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ALAC - Why not offered in the store?

Discussion in 'Digital Audio' started by Tysknaden, Jul 10, 2013.

  1. macrumors regular


    The fact, that Apple does not offer downloads encoded in Apple's very own lossless codec... sucks bitterly, in my opinion.
    I do not buy music at the iTunes store by this reason. I am a fan of classical music. A CD does offer reduced quality, anyway. A second reduction with a non-losless codec causes a product, I do not want to own.
    So I am forced to buy the CD for ripping it myself. This costs time and is uncomfortable.
    Am I alone with this?
    I would be willing to pay a higher price for higher quality.
    (It cannot be a question of the download size - considering the ridiculously big games offered. HD movies aren't that small, too.)
  2. macrumors 6502a

    I still buy CDs. I gave up on the iTMS a long, long time ago.

    Unfortunately you and I are in the minority, in that we both probably have the hardware to actually enjoy ALAC or FLAC encoded files. Likewise, Apple does not care about the minority anymore. That is basically your answer.

    I wish it was different, but nobody cares when all they're doing is playing music through a pair of crappy earpods or god forbid the earphones that come with the iDevice.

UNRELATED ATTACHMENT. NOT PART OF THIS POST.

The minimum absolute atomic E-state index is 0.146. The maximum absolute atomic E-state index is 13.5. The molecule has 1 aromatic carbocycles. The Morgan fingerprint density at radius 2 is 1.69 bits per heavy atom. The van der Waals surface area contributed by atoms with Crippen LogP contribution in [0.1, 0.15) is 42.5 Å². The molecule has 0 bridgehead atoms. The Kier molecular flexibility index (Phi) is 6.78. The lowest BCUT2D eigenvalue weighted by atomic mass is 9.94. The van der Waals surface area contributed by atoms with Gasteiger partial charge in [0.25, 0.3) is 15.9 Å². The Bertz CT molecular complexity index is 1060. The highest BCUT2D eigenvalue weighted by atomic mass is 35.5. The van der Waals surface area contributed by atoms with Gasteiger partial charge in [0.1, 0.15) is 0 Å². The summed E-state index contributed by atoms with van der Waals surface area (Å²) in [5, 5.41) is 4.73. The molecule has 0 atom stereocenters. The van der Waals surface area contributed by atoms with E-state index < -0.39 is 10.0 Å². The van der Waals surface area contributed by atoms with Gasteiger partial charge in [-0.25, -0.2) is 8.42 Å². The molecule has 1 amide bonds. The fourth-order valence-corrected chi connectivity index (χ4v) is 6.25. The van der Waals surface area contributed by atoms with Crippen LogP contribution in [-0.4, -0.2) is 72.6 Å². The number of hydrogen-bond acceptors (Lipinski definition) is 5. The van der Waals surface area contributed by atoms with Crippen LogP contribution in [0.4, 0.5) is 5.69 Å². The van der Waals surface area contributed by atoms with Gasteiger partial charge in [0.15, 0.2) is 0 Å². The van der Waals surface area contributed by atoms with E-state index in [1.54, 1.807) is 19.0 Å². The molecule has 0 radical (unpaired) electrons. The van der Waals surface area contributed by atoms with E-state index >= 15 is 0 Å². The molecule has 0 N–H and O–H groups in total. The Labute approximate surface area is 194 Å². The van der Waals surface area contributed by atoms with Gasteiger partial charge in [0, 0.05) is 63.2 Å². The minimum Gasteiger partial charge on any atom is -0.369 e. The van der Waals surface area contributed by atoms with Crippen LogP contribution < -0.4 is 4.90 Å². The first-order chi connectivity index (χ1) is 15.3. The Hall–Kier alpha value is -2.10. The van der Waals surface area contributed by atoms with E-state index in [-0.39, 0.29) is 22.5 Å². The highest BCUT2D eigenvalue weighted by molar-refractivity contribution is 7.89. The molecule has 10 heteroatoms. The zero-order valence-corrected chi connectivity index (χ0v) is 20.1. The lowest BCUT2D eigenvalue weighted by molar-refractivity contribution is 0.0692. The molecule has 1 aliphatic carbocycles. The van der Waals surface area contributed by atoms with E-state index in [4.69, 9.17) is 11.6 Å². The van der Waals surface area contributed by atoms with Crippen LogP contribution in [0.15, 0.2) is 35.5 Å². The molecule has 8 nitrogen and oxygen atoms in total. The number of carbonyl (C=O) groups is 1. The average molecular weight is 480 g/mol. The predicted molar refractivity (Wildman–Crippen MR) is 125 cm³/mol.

3. macrumors 6502

    Yes we are in the minority, there are some few sites that sell FLAC's such as hdtracks.com, www.qobuz.com, bandcamp.com. Some famous bands such as Metallica, RHCP etc. sell their own high quality FLAC's through this site: nugs.net or through their own main webpage, so you can check your artists' main web page and see if they sell their own FLAC'S, good luck!.

    I also gave up buying music from iTunes, most of the music is brickwalled, and the ACC is a lossy format, I'm not interested on buying junk files anymore since I have a high definiton equipment. MP3 and the like formats became mainstream in the late 90's and people got used to it, most people have cheap earbuds/speakers connected to their music devices so they won't hear any difference between a FLAC and a MP3, in order to enjoy your FLAC's a good DAC and high definition speakers are needed, most people don't pay attention to this and don't care about it, most don't know what a FLAC is.
  4. macrumors 68020

    Here's a really good article from about a year ago describing Apple's only foray into high-quality downloads "Mastered for iTunes".

  5. macrumors regular


  6. walkie, Jul 11, 2013
    Last edited: Jul 11, 2013

    macrumors 6502

    "Mastered for iTunes" is a rip off, the only thing you can gain with this technic is at best dynamic range in your music (only if the source is not brick walled) but you still will lose precious information since is a lossy format.
  7. macrumors G4

    You think 256K AAC is bad? My 14 yo daughter listens to music on the iPad touch's built-in speaker and does not have any problem with audio quality. She can't tell the difference. I think most people are like her.

    My guess is there is a licensing issue. The music companies want people like you to buy CDs and you'd stop if you could have the same thing for $1 or $2.
  8. macrumors regular


    Trust me - I am not like your 14 year old daughter :)
  9. macrumors 6502